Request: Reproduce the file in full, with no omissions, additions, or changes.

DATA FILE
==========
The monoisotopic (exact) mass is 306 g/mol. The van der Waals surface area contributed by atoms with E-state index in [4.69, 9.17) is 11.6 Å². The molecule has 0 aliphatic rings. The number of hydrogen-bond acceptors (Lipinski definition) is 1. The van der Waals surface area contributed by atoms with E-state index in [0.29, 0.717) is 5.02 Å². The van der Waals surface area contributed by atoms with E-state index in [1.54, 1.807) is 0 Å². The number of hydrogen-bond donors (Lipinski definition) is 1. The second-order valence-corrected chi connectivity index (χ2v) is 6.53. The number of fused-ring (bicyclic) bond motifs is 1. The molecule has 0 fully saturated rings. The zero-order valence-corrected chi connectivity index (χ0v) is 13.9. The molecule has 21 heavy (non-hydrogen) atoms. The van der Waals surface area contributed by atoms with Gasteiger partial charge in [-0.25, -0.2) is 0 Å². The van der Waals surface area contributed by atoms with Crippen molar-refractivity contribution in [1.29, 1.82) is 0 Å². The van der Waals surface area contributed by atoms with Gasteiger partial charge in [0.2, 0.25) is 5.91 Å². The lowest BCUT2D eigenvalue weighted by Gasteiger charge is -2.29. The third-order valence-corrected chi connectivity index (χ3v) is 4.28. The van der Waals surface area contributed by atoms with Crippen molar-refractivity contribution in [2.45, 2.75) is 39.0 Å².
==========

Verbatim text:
The monoisotopic (exact) mass is 306 g/mol. The van der Waals surface area contributed by atoms with E-state index in [4.69, 9.17) is 11.6 Å². The molecule has 0 aliphatic rings. The number of hydrogen-bond acceptors (Lipinski definition) is 1. The van der Waals surface area contributed by atoms with E-state index in [0.29, 0.717) is 5.02 Å². The van der Waals surface area contributed by atoms with E-state index in [1.54, 1.807) is 0 Å². The number of hydrogen-bond donors (Lipinski definition) is 1. The second-order valence-corrected chi connectivity index (χ2v) is 6.53. The number of fused-ring (bicyclic) bond motifs is 1. The molecule has 0 fully saturated rings. The zero-order valence-corrected chi connectivity index (χ0v) is 13.9. The molecule has 21 heavy (non-hydrogen) atoms. The van der Waals surface area contributed by atoms with Gasteiger partial charge in [-0.25, -0.2) is 0 Å². The van der Waals surface area contributed by atoms with Crippen molar-refractivity contribution in [1.29, 1.82) is 0 Å². The van der Waals surface area contributed by atoms with Gasteiger partial charge in [0.2, 0.25) is 5.91 Å². The lowest BCUT2D eigenvalue weighted by Gasteiger charge is -2.29. The third-order valence-corrected chi connectivity index (χ3v) is 4.28. The van der Waals surface area contributed by atoms with Crippen molar-refractivity contribution in [2.45, 2.75) is 39.0 Å².